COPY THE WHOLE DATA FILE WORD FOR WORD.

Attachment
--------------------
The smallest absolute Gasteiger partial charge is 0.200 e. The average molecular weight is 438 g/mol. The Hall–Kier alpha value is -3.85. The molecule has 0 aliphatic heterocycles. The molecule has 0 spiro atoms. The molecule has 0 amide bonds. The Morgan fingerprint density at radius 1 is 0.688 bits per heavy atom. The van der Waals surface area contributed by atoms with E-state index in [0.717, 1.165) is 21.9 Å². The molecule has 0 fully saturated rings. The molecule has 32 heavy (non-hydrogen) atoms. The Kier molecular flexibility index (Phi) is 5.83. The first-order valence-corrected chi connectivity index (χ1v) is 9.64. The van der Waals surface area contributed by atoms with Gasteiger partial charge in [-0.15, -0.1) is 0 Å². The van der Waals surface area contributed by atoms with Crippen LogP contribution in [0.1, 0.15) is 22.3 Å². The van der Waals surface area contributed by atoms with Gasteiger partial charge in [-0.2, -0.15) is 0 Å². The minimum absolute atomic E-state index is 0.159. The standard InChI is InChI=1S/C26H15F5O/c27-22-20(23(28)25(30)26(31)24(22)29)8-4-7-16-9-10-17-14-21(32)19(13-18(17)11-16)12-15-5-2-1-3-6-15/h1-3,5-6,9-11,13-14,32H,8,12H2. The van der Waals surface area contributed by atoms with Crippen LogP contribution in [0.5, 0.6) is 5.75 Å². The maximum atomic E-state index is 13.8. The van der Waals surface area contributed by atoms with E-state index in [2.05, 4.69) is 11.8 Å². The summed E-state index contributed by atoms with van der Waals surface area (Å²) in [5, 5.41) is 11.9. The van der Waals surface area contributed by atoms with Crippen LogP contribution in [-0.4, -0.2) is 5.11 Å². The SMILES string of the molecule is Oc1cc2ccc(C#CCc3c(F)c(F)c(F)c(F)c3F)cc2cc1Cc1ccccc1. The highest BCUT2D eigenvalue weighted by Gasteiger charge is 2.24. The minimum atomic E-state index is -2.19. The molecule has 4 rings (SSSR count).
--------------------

The smallest absolute Gasteiger partial charge is 0.200 e. The average molecular weight is 438 g/mol. The Hall–Kier alpha value is -3.85. The molecule has 0 aliphatic heterocycles. The molecule has 0 spiro atoms. The molecule has 0 amide bonds. The Morgan fingerprint density at radius 1 is 0.688 bits per heavy atom. The van der Waals surface area contributed by atoms with E-state index in [0.717, 1.165) is 21.9 Å². The molecule has 0 fully saturated rings. The molecule has 32 heavy (non-hydrogen) atoms. The Kier molecular flexibility index (Phi) is 5.83. The first-order valence-corrected chi connectivity index (χ1v) is 9.64. The van der Waals surface area contributed by atoms with Gasteiger partial charge in [-0.15, -0.1) is 0 Å². The van der Waals surface area contributed by atoms with Crippen LogP contribution in [0.1, 0.15) is 22.3 Å². The van der Waals surface area contributed by atoms with Gasteiger partial charge in [-0.2, -0.15) is 0 Å². The minimum absolute atomic E-state index is 0.159. The standard InChI is InChI=1S/C26H15F5O/c27-22-20(23(28)25(30)26(31)24(22)29)8-4-7-16-9-10-17-14-21(32)19(13-18(17)11-16)12-15-5-2-1-3-6-15/h1-3,5-6,9-11,13-14,32H,8,12H2. The van der Waals surface area contributed by atoms with Crippen LogP contribution in [0.5, 0.6) is 5.75 Å². The maximum atomic E-state index is 13.8. The van der Waals surface area contributed by atoms with E-state index in [2.05, 4.69) is 11.8 Å². The summed E-state index contributed by atoms with van der Waals surface area (Å²) in [5, 5.41) is 11.9. The van der Waals surface area contributed by atoms with Crippen LogP contribution in [-0.4, -0.2) is 5.11 Å². The SMILES string of the molecule is Oc1cc2ccc(C#CCc3c(F)c(F)c(F)c(F)c3F)cc2cc1Cc1ccccc1. The highest BCUT2D eigenvalue weighted by Gasteiger charge is 2.24. The minimum atomic E-state index is -2.19. The molecule has 4 rings (SSSR count).